Disinformation and the 2022 Brazilian General Elections: The First Round Vote

By Dr James Fitzgerald, Dr R. Marie Santini, and Dr Débora Salles

This piece showcases the work of new VOX-Pol member, NetLab[1]. Its purpose is to provide readers with an initial understanding of a coordinated disinformation infrastructure that has flourished in Brazil, with a focus on how it interacted with the first round vote of the 2022 Brazilian General Elections. Future publications will discuss disinformation and violent extremism with reference to the second round vote and the aftermath of Luiz Inácio Lula da Silva’s victory.

Disinformation in Brazil

While the rise of fake news and disinformation is a global phenomenon, it is especially apparent in Brazil. There are a number of reasons for this. First, Brazil’s culture is distinctly audio-visual (as are the most viral forms of disinformation), owing to myriad factors including historically low literacy rates, the fusion of music with political identity and a pervasive 20th century cinema and television culture that helped to transcend class barriers in a hugely unequal country[2]. Second, social media use is very high across all age groups (‘Social media usage in Brazil – Statistics & Facts’), aided by structural allowances such as cheap mobile phone plans that offer unlimited use of social media apps, independent of access to the World Wide Web [a natural impediment to fact-checking]. WhatsApp is particularly embedded: over 96% of the Brazilian population are active users, 98% of messages are read by recipients (as opposed to 22% of emails) and approximately 58% of Brazilians use WhatsApp as their primary (and in many cases, exclusive) source of daily news —a tendency that naturally loosens structural ties to the consumption of media from established sources, such as the national paper of record (Folha do São Paulo) and the O Globo media network. Third—and the main focus of this piece—Brazil plays host to a sophisticated disinformation infrastructure that encompasses all major social media platforms (with WhatsApp at its fulcrum), capable of flooding the public sphere with coordinated messaging campaigns that can be calibrated to audience preferences and activated at very precise times. Finally, social media companies’ content moderation policies are lax in Brazil, allowing disinformation to spread at great(er) speed and to evade takedown measures that are more standard in the ‘Global North’.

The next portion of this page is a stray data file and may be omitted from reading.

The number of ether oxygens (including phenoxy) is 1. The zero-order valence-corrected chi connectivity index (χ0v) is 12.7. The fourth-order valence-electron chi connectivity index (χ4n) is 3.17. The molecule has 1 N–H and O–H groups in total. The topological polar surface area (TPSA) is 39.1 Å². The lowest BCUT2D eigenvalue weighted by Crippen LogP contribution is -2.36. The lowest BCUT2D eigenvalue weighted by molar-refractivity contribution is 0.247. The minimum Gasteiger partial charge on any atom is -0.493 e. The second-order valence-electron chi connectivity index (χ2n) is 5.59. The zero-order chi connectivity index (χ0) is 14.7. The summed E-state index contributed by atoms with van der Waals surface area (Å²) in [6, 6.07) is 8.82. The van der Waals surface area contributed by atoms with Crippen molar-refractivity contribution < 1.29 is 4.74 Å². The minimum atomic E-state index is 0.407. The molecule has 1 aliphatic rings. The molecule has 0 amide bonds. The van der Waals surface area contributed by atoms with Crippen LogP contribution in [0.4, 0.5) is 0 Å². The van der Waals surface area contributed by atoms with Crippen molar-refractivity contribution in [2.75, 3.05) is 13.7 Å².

Researchers at NetLab have been monitoring Brazil’s disinformation infrastructure since 2014, tracking its evolution across various political events. The first major deployment came in 2016, when Jair Bolsonaro’s team used the Rio de Janeiro municipal elections as a testing ground to funnel support to the senator’s son, Flávio. The campaign directed automated accounts (/social bots) to stoke political division on Twitter and blitzed public and private groups on Facebook and WhatsApp with pro-Bolsonaro sentiment. By fusing an emergent techno-populism with microtargeting strategies, the 2016 campaign consolidated an effective blueprint for “reducing the complexity of the demands of disaffected voters…and offering targeted solutions”, helping Flávio Bolsonaro to defy expectations and take 14% of the first round vote. Jair Bolsonaro would later admit that his son’s campaign was indeed a test-run for his 2018 presidential campaign and with proof of concept established (little wonder Bolsonaro refused to take part in televised debates), the intervening years saw a flood of investment and the development of a much more sophisticated disinformation infrastructure.

Activating the Disinformation Machine: October 2022, First Round, Brazilian General Elections